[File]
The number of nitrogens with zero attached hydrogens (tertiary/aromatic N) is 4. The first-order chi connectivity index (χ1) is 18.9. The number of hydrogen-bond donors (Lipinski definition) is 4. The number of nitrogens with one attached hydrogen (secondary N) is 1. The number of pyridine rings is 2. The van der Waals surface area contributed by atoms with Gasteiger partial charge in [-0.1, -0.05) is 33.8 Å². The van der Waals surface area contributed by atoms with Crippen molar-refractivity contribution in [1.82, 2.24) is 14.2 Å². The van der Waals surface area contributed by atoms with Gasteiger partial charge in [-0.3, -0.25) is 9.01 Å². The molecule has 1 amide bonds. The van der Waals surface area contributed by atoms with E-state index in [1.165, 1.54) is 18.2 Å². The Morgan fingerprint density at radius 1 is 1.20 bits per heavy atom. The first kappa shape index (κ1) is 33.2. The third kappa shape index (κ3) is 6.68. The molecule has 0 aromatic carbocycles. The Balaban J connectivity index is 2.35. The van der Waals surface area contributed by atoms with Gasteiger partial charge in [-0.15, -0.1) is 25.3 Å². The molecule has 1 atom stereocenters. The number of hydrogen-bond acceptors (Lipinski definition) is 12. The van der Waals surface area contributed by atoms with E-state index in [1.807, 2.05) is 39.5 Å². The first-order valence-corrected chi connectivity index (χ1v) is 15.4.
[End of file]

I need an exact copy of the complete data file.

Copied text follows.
The number of nitrogens with zero attached hydrogens (tertiary/aromatic N) is 4. The first-order chi connectivity index (χ1) is 18.9. The number of hydrogen-bond donors (Lipinski definition) is 4. The number of nitrogens with one attached hydrogen (secondary N) is 1. The number of pyridine rings is 2. The van der Waals surface area contributed by atoms with Gasteiger partial charge in [-0.1, -0.05) is 33.8 Å². The van der Waals surface area contributed by atoms with Crippen molar-refractivity contribution in [1.82, 2.24) is 14.2 Å². The van der Waals surface area contributed by atoms with Gasteiger partial charge in [-0.3, -0.25) is 9.01 Å². The molecule has 1 amide bonds. The van der Waals surface area contributed by atoms with E-state index in [1.165, 1.54) is 18.2 Å². The Morgan fingerprint density at radius 1 is 1.20 bits per heavy atom. The first kappa shape index (κ1) is 33.2. The third kappa shape index (κ3) is 6.68. The molecule has 0 aromatic carbocycles. The Balaban J connectivity index is 2.35. The van der Waals surface area contributed by atoms with Gasteiger partial charge in [-0.15, -0.1) is 25.3 Å². The molecule has 1 atom stereocenters. The number of hydrogen-bond acceptors (Lipinski definition) is 12. The van der Waals surface area contributed by atoms with E-state index in [1.807, 2.05) is 39.5 Å². The first-order valence-corrected chi connectivity index (χ1v) is 15.4.